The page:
Common misperceptions about conservative feminism

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Saturday, July 2, 2022


I was 16 years old during the 2016 election when Hilary Clinton and Donald Trump squared off, eventually sending Donald Trump to the White House. As a sophomore in high school with a limited scope of knowledge surrounding government and party politics in America, I was shocked by how divisive the result of the election was and by how strongly high school students felt about Trump’s win. 

This was a turning point for me. This was the moment that inspired me to dig deeper and learn about the issues that divide our nation.

As I have gotten older and educated myself about politics, I have developed a sense of where I personally stand and where my beliefs lie: a young woman who identifies with a conservative worldview.

I believe there are many common misperceptions about what it means to be a conservative woman in today’s society that hold women back from self-identifying as conservative.

Conservative women are often accused by the left as being “anti-women.” For most conservative women, family is a core value. Women are, of course, an integral part of the family unit, whether a woman in today’s society is single, married, a parent, or even perhaps a caretaker for her parents or older family members. The difference is that conservative women like myself see this role within their family unit as empowering, not holding us back.

Although conservative women have differing opinions from their liberal peers on some hot-button issues, there are issues where conservative and liberal women come together to advance women. Both sides of the aisle want women to have the chance to succeed in the workforce. We all want equal pay for women even if we might have different views on the current landscape or how to get there. While we may have different solutions to the issues we face, we all want the same end goal. 

Another misconception about modern conservative women is that they have been dubbed as being averse to change in an effort to strictly adhere to old-fashioned or traditional ideals. Today’s conservative women are often very open to change and support some social reforms.. There are issues that gain bipartisan support and should be pushed forward. 

For example, bipartisan policy surrounding occupational licensing reform would actually create more opportunities for all women. According to the National Conference of State Legislatures, a quarter of all jobs in the United States require an occupational license.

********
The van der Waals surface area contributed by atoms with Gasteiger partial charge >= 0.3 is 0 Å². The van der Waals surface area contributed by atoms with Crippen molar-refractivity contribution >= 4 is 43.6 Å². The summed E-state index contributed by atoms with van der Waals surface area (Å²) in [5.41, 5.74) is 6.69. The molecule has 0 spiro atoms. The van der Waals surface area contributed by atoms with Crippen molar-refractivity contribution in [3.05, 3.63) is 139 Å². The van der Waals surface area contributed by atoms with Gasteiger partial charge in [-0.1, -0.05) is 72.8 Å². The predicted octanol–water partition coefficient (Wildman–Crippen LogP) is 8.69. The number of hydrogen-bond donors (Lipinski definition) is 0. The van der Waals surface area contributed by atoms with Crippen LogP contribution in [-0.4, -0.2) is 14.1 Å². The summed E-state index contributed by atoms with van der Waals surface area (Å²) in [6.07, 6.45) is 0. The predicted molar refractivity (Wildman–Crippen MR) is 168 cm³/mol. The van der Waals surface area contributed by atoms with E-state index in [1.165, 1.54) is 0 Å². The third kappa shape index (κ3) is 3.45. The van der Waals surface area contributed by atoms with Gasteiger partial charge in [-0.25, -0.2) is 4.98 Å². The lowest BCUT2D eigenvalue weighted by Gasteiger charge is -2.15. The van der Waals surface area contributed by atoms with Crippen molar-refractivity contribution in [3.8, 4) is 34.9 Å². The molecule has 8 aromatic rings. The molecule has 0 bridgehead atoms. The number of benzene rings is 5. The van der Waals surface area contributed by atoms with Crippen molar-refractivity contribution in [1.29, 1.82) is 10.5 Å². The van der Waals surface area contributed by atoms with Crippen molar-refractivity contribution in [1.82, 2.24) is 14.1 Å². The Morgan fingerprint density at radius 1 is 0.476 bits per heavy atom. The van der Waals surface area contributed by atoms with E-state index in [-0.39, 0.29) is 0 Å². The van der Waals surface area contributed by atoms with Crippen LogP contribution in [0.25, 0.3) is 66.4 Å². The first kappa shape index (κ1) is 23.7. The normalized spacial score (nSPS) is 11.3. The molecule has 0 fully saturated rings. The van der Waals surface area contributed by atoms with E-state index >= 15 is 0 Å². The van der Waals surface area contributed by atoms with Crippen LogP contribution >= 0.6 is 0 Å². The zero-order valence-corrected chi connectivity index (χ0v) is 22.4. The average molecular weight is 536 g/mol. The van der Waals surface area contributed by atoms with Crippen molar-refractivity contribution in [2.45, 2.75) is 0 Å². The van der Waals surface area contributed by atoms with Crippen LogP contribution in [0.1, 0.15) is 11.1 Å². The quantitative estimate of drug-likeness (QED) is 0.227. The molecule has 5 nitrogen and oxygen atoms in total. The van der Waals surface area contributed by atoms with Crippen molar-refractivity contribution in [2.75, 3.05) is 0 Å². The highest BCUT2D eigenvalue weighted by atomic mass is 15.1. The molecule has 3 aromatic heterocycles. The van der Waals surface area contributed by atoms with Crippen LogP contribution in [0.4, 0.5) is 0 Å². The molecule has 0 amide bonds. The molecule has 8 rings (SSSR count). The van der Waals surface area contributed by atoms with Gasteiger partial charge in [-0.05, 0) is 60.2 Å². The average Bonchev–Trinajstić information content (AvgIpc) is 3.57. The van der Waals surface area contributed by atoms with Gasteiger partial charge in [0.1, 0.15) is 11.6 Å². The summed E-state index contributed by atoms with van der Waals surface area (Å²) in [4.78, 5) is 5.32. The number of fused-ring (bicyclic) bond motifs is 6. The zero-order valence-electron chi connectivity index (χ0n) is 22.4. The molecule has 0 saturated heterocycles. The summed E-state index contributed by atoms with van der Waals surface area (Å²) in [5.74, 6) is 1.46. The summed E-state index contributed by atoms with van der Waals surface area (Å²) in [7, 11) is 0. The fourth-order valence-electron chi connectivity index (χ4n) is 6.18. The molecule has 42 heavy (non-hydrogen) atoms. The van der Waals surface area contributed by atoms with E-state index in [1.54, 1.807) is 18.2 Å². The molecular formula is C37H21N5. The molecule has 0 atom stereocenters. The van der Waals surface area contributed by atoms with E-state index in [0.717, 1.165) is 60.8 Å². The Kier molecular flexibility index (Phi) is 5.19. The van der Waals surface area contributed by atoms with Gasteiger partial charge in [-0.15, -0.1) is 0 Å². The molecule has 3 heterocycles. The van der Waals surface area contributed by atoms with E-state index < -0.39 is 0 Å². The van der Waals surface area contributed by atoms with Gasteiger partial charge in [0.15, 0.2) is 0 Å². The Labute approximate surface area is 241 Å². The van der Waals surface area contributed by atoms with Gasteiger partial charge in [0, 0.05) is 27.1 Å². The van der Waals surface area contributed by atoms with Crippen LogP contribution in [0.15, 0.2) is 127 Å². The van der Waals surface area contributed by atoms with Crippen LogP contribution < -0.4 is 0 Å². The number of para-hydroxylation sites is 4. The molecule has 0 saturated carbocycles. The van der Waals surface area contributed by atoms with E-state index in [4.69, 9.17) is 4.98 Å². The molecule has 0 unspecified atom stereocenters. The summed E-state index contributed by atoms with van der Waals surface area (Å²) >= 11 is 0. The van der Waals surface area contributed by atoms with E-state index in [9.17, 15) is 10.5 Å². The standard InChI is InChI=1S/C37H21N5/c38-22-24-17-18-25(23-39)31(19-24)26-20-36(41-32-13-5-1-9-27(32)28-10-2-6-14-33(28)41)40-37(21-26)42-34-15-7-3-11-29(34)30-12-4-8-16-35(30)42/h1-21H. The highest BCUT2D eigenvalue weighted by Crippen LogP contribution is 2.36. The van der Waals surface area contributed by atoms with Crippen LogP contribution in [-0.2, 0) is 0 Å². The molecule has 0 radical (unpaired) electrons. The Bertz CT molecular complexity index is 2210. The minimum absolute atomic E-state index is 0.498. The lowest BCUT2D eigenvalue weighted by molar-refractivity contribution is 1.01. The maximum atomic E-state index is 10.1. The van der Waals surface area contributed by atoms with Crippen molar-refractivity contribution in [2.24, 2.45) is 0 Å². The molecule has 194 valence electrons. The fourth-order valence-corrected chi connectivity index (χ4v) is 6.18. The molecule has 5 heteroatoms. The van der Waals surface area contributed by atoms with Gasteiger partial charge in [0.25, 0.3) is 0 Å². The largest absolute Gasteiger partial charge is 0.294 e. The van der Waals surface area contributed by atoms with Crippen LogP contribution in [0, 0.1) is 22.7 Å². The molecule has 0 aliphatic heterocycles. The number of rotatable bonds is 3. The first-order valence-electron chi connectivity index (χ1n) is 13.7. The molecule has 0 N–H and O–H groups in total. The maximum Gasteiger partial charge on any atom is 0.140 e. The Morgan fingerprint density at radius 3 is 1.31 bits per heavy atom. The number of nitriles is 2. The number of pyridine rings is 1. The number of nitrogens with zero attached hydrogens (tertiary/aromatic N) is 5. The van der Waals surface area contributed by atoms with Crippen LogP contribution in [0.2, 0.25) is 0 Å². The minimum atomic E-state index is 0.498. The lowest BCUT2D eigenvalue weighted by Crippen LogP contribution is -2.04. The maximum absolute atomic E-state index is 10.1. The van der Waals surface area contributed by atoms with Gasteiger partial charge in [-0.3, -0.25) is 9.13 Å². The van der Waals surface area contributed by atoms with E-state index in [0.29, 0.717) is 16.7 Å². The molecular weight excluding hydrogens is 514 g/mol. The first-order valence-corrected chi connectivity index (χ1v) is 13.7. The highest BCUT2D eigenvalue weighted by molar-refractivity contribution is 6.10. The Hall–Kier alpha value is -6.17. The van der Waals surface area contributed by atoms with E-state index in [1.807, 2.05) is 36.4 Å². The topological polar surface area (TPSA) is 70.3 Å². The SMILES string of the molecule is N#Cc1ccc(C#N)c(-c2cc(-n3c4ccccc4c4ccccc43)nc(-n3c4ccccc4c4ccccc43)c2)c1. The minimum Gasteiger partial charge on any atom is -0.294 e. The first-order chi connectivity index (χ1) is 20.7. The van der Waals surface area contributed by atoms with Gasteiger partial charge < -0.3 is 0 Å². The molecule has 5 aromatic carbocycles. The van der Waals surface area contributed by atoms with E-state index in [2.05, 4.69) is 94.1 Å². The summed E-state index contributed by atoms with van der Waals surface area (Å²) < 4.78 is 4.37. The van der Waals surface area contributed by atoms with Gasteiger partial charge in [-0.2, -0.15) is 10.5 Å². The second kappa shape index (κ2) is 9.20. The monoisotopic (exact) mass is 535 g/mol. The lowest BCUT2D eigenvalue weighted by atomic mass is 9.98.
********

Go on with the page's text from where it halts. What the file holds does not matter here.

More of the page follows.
This sort of impractical government regulation inhibits women from choosing to pursue a career path suited to their needs and ambitions. Reform would be mutually beneficial and empowering for women on both sides of the aisle. These are the types of policies where meaningful, bipartisan progress can be made.  

These misconceptions lead to the question of how conservative women fit into today’s world where there is significant divisiveness and animosity between groups with political differences. 

As a young conservative woman just beginning my post-college journey, I hope that women can move away from the divisiveness that has dominated our culture for decades, and is seemingly only getting worse. 

If we all ultimately have the same goal in mind, to support each other as women and solidify our place alongside men in our professional, political, and personal lives, why is there so much dispute on how to get there?

 

Abigail Daniels is a recent graduate of American University in Washington, DC where she studied communications and business administration. She was president of the Network of enlightened Women (NeW) chapter there and a graduate of the Opportunity Feminism Course, hosted by NeW. NeW is part of a growing conservative movement on college campuses.

The views expressed in this article are the opinion of the author and do not necessarily reflect those of Lone Conservative staff.


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About Abigail Daniels

Abigail Daniels is a recent graduate of American University in Washington, DC where she studied communications and business administration. She was president of the Network of enlightened Women (NeW) chapter there and a graduate of the Opportunity Feminism Course, hosted by NeW. NeW is part of a growing conservative movement on college campuses.

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